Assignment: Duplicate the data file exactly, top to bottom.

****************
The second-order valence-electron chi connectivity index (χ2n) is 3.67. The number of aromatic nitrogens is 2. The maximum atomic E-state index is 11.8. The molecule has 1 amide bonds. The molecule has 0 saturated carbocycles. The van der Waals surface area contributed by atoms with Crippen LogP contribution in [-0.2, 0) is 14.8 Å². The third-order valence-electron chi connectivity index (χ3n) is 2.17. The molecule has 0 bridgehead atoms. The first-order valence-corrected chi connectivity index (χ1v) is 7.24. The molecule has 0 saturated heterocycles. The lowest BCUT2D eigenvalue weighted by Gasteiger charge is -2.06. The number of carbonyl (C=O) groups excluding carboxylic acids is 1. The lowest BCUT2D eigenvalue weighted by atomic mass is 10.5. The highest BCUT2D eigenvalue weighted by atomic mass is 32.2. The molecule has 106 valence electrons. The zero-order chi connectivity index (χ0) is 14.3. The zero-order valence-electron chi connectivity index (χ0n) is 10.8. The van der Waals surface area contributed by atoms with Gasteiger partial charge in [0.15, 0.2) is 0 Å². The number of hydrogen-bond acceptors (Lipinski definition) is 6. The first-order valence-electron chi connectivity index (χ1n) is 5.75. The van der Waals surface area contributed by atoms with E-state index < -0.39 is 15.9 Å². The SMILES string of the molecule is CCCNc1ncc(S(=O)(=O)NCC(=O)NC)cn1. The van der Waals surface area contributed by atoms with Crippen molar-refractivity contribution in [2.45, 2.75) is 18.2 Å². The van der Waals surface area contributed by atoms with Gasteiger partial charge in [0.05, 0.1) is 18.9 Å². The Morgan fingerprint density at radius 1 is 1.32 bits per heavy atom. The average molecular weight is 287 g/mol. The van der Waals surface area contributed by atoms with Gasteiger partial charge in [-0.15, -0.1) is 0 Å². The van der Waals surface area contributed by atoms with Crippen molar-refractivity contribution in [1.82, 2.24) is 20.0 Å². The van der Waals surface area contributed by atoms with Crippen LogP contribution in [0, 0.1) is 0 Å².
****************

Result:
The second-order valence-electron chi connectivity index (χ2n) is 3.67. The number of aromatic nitrogens is 2. The maximum atomic E-state index is 11.8. The molecule has 1 amide bonds. The molecule has 0 saturated carbocycles. The van der Waals surface area contributed by atoms with Crippen LogP contribution in [-0.2, 0) is 14.8 Å². The third-order valence-electron chi connectivity index (χ3n) is 2.17. The molecule has 0 bridgehead atoms. The first-order valence-corrected chi connectivity index (χ1v) is 7.24. The molecule has 0 saturated heterocycles. The lowest BCUT2D eigenvalue weighted by Gasteiger charge is -2.06. The number of carbonyl (C=O) groups excluding carboxylic acids is 1. The lowest BCUT2D eigenvalue weighted by atomic mass is 10.5. The highest BCUT2D eigenvalue weighted by atomic mass is 32.2. The molecule has 106 valence electrons. The zero-order chi connectivity index (χ0) is 14.3. The zero-order valence-electron chi connectivity index (χ0n) is 10.8. The van der Waals surface area contributed by atoms with Gasteiger partial charge in [0.15, 0.2) is 0 Å². The number of hydrogen-bond acceptors (Lipinski definition) is 6. The first-order valence-electron chi connectivity index (χ1n) is 5.75. The van der Waals surface area contributed by atoms with E-state index < -0.39 is 15.9 Å². The SMILES string of the molecule is CCCNc1ncc(S(=O)(=O)NCC(=O)NC)cn1. The van der Waals surface area contributed by atoms with Crippen molar-refractivity contribution in [2.45, 2.75) is 18.2 Å². The van der Waals surface area contributed by atoms with Gasteiger partial charge in [0.05, 0.1) is 18.9 Å². The Morgan fingerprint density at radius 1 is 1.32 bits per heavy atom. The average molecular weight is 287 g/mol. The van der Waals surface area contributed by atoms with Gasteiger partial charge in [-0.15, -0.1) is 0 Å². The van der Waals surface area contributed by atoms with Crippen molar-refractivity contribution in [1.82, 2.24) is 20.0 Å². The van der Waals surface area contributed by atoms with Crippen LogP contribution in [0, 0.1) is 0 Å².